Trappist-1 planets may have formed from chunks of melting ice

A new theory explains why the planets are so close together and similar in size.

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NASA/JPL-Caltech/R. Hurt (IPAC)
NASA/JPL-Caltech/R. Hurt (IPAC)

After its discovery, Trappist-1 instantly became one of the most interesting stars in the Milky Way, with seven Earth-sized planets including three in the life-supporting "habitable zone." But, why did the planets form in such uniform Earth-like sizes so close to their star? Astronomers from the University of Amsterdam believe everything can be explained by small chunks of ice that clustered in the region where water just starts to freeze. Eventually, enough chunks clotted together like plasticine, forming worlds just inside the "ice zone" -- the perfect spot for life.

Because it's such a small star compared to the sun, Trappist-1's exoplanets orbit it very closely. The three potentially habitable worlds, Trappist-1d, 1e and 1f have years varying from just four to nine Earth days. By contrast, Mercury, the closest planet to our sun, completes an orbit in 88 days. (Trappist-1 is a very cool red dwarf star, so it doesn't cook its planets, even though they're much closer to it than the Earth is to the sun.)

There are a few theories about how the exoplanets formed around Trappist-1, which sits a mere 40 light-years from Earth. One is that they condensed in place from an "acretion disk" of rubble around the star, but that would require an unusually dense disk for such a small star. Another idea is that planets formed in a chilly zone far away, and were eventually sucked toward the star by gravity. That idea, however, doesn't account for the very uniform sizes of the seven exoplanets.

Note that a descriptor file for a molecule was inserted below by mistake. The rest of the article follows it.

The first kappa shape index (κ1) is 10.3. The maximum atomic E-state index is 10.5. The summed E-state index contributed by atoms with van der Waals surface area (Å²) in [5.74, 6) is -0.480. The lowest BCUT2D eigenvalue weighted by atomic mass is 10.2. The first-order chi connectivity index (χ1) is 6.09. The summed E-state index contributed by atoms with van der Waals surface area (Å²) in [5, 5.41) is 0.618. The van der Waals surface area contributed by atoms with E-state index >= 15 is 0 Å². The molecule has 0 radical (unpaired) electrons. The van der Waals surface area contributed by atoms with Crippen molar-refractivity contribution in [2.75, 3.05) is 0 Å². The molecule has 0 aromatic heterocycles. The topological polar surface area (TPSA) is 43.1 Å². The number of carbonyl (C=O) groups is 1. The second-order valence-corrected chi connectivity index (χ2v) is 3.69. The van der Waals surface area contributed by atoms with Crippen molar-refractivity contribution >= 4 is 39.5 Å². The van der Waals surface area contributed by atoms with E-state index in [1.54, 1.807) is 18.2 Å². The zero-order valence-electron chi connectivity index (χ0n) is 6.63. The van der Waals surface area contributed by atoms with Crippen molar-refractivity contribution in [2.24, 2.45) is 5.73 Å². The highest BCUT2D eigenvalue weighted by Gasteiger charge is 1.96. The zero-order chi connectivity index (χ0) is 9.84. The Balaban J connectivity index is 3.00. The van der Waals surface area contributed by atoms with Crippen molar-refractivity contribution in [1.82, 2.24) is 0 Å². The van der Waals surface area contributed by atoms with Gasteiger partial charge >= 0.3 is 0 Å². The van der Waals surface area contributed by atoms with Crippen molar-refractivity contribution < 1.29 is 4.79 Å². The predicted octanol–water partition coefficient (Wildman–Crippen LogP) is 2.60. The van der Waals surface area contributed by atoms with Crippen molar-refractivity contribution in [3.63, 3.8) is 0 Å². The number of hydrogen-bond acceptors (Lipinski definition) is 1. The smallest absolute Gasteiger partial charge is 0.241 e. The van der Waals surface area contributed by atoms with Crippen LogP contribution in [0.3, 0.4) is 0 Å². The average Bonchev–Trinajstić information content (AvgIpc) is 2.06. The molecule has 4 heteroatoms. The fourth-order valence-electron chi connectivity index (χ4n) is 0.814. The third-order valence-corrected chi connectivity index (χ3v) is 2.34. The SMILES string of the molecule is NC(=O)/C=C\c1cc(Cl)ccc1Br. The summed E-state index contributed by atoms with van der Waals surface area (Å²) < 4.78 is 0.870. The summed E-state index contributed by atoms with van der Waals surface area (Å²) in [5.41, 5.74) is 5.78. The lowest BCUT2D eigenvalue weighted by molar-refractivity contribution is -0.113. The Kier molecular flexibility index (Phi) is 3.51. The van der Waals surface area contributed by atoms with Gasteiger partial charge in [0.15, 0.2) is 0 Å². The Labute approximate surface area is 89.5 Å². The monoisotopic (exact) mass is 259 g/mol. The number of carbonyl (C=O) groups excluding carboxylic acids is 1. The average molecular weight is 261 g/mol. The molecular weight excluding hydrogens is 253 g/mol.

The Amsterdam team proposes that the planets actually formed from billions of small pebbles composed mainly of ice. Once they drifted toward the star's "ice line" and started to melt, the water vapor helped them to stick together. Eventually, enough chunks formed into a "proto-planet" and the increasing mass pulled it closer to the star, where it swept up ever-more pebbles until it became a full, Earth-sized planet. That pulled it even closer to Trappist-1, opening room for the next planet to form in the same way.

If accurate, the theory implies that there's a large amount of life-giving water in the Trappist-1 system. All the planets, including the habitable ones, are so close together that you could be standing on one and see clouds or mountain ranges on another, NASA has said. If organisms formed on one world (and that's a big "if"), they could easily be knocked over to another via an asteroid collision.

The discovery of Trappist-1 was a very happy accident for the Amsterdam team. "We have been working on pebble aggregation and sweepup by planets for a long time, and were also developing a new ice-line model," said research lead Chris Ormel. "Thanks to the discovery of Trappist-1, we can compare our model with reality."

They believe that the theory will generate some controversy, as the ideas behind it are fairly new. Next up, they plan to run computer simulations to see how it handles potential early conditions of the young star. "I hope that our model will help answer the question about how unique our own solar system is compared to other planetary systems." They will no doubt compare that with future observations of Trappist-1 once the James Webb Space Telescope launches in 2018.

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